IntroductionTOMCAT/SLIMCAT is a three-dimensional (3D) off-line chemical transport model (CTM). The model uses winds and temperatures from meteorological analyses (e.g. from the UK Met Office or ECMWF) to specify the atmospheric transport and temperatures and calculates the abundances of chemical species in the troposphere and stratosphere. The model has the option of detailed chemical scheme(s) for the stratosphere and troposphere. The model can be used to simulate the past and current atmosphere, help interpret observations, and to diagnose the extent of problems such as stratospgeric ozone depletion or tropospheric pollution.
HistoryThe first version of TOMCAT was written by Martyn Chipperfield (MPC) Meteo-France in Toulouse in 1992 with the help of Pascal Simon. At this stage the model was used for stratospheric chemistry studies. From 1993 the use and development of the model followed MPC to the Department of Chemistry at the University of Cambridge. Around 1995 MPC wrote SLIMCAT. This was a stratosphere-only version of TOMCAT formulated on isentropic levels. At this time TOMCAT became a 'tropospheric' model and varrious people in Cambridge helped to add treatments of e.g. convection, boundary layer mixing, and tropospheric chemistry. MPC moved to Leeds in 1999 where the model development continues. Recently, SLIMCAT has been extended downwards to include the troposphere. As the two former models were so similar, it made maintenance/development easier to merge TOMCAT and SLIMCAT into a single library with a choice of vertical coordinate (and other things), so that one model covers all of the applications. Depending on the coordinate use, the model is still referred to as TOMCAT or SLIMCAT.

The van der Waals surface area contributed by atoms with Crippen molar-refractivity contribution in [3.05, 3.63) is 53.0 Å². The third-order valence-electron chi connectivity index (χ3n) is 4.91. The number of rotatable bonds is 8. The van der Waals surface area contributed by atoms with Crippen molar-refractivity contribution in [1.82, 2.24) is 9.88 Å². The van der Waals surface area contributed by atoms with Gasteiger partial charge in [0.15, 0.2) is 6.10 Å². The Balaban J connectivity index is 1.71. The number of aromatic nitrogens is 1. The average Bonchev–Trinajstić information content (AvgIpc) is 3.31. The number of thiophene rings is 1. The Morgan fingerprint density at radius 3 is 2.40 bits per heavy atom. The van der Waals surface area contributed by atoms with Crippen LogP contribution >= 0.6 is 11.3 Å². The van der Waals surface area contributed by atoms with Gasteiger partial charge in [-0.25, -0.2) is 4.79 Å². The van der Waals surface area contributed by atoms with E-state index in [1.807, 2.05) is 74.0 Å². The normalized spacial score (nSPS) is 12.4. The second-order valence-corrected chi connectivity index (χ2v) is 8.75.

Main Model Details
Model AnimationsSome animations of TOMCAT/SLIMCAT results are given here.